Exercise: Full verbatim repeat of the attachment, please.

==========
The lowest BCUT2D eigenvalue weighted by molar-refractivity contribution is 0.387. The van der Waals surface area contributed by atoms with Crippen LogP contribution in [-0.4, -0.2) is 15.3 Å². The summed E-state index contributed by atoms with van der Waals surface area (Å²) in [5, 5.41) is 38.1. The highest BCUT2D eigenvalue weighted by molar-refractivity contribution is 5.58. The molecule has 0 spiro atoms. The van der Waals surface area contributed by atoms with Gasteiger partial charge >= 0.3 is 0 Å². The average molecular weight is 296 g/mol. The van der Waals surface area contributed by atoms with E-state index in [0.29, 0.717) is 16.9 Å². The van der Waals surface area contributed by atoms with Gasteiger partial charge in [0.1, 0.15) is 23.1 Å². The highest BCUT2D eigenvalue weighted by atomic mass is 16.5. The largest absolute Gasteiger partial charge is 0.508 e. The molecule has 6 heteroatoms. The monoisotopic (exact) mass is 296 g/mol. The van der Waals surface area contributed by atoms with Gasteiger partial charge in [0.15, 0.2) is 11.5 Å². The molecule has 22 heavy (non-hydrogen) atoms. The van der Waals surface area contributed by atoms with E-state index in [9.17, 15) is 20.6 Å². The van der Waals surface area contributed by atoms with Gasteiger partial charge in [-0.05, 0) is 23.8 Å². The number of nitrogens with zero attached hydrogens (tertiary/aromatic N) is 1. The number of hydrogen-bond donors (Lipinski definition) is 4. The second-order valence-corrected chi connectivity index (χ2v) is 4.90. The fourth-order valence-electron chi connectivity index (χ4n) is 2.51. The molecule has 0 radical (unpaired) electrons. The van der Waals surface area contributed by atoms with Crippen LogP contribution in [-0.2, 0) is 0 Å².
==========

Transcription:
The lowest BCUT2D eigenvalue weighted by molar-refractivity contribution is 0.387. The van der Waals surface area contributed by atoms with Crippen LogP contribution in [-0.4, -0.2) is 15.3 Å². The summed E-state index contributed by atoms with van der Waals surface area (Å²) in [5, 5.41) is 38.1. The highest BCUT2D eigenvalue weighted by molar-refractivity contribution is 5.58. The molecule has 0 spiro atoms. The van der Waals surface area contributed by atoms with Gasteiger partial charge >= 0.3 is 0 Å². The average molecular weight is 296 g/mol. The van der Waals surface area contributed by atoms with E-state index in [0.29, 0.717) is 16.9 Å². The van der Waals surface area contributed by atoms with Gasteiger partial charge in [0.1, 0.15) is 23.1 Å². The highest BCUT2D eigenvalue weighted by atomic mass is 16.5. The largest absolute Gasteiger partial charge is 0.508 e. The molecule has 6 heteroatoms. The monoisotopic (exact) mass is 296 g/mol. The van der Waals surface area contributed by atoms with Gasteiger partial charge in [0.15, 0.2) is 11.5 Å². The molecule has 22 heavy (non-hydrogen) atoms. The van der Waals surface area contributed by atoms with E-state index in [9.17, 15) is 20.6 Å². The van der Waals surface area contributed by atoms with Gasteiger partial charge in [-0.05, 0) is 23.8 Å². The number of nitrogens with zero attached hydrogens (tertiary/aromatic N) is 1. The number of hydrogen-bond donors (Lipinski definition) is 4. The second-order valence-corrected chi connectivity index (χ2v) is 4.90. The fourth-order valence-electron chi connectivity index (χ4n) is 2.51. The molecule has 0 radical (unpaired) electrons. The van der Waals surface area contributed by atoms with Crippen LogP contribution in [-0.2, 0) is 0 Å².